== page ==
This happens because when someone earns over £100,000 their personal allowance of £12,570 starts to be phased out, at a rate of 50p for every additional £1 earned – until it’s all increased to £125 £140.
When Mr Hunt reduced the 45p tax rate threshold to £125,140, he opted not to remove the 60p marginal income tax rate that precedes it.
This effectively adds 50 percent to their 40 percent income tax rate, bringing it to a marginal income tax rate of 60 percent (the tax paid on the next pound earned).
The scrapping of the personal allowance is why the Chancellor chose such a bizarrely accurate figure of £125,140 for a 45p levy, rather than a nice round £125,000.
Again, Mr Hunt knew that before arriving at a 45p tax, people would have had to face a 60p tax rate. But rather than fix it, he left it there.
Mind you, to be fair to him, so have every other Tory chancellor we’ve had since 2010 – and they have the temerity to accuse Labor of being the high tax party.
This graph shows how marginal tax rates change across the income scale, with higher effective rates for those who see child benefits cut and lose their personal allowance than those paid by the highest earners with a tax of 45p (This is Money / Chris Sedgwick)
Osborne introduced another pernicious part of the tax system, with his reduction of child benefits
And it was George Osborne, of course, who introduced another pernicious part of the tax system further down the scale, with his reduction in child benefits.
It starts removing parents’ Child Benefit if any of their incomes exceed £50,000, until it’s all down to £60,000. It creates a marginal tax rate of 51% for a parent with one child or 59% if he has two children.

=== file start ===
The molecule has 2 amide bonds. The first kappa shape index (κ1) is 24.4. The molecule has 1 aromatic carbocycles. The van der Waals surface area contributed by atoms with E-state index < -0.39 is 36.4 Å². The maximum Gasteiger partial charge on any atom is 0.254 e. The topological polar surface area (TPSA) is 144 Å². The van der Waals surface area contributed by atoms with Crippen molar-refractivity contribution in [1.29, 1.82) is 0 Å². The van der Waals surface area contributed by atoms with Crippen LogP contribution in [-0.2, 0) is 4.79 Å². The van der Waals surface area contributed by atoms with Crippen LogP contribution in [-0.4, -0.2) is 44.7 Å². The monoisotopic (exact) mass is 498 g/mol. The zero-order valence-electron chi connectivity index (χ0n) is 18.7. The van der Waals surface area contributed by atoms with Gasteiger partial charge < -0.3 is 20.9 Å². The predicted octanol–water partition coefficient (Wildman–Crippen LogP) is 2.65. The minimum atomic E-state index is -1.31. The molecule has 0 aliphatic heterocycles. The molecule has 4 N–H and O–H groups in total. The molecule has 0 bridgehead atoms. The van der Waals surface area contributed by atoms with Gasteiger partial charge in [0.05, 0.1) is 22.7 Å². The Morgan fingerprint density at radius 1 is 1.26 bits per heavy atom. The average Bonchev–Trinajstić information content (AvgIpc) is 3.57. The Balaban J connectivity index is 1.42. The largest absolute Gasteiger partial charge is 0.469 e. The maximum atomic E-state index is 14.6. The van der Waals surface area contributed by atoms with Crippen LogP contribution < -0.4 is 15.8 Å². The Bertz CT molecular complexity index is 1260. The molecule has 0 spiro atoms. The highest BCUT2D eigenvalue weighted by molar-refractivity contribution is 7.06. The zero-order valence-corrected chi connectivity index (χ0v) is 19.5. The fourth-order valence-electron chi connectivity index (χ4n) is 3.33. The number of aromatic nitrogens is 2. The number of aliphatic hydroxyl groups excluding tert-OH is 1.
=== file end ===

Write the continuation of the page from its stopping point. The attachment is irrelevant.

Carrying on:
It is also such a spectacularly ill-conceived policy that it has caused child benefits to cause chaos in state pensions.
These are just three common examples of parts of the tax system where we treat people illogically and unreasonably, there are many more, as our article on the edges of the tax cliff explains.
Once you add other things like loss of personal savings allowances or universal credit, you start to get extreme cases of 96% marginal tax rates.
Infuriatingly, there’s also a major budget drag with the cliff edge thresholds.
If the £100,000 level for the personal allowance cut had risen with inflation since 2010, it would be £159,500.
If the child benefit taper level of £50,000 had risen with inflation since 2013, it would be £70,000.
If the 30 hour free childcare tier had increased with inflation since 2017 it would be £129,500.
But lifting the unfair elements with inflation doesn’t really solve the problem, nor does it achieve the goal of building trust in a tax system, so that high earners – which often become even higher earners – are encouraged to pay their dues rather than feel bad about it.
A better move would be to get rid of the below-the-belt elements of the tax system, but will we ever have a chancellor brave enough to fix this mess?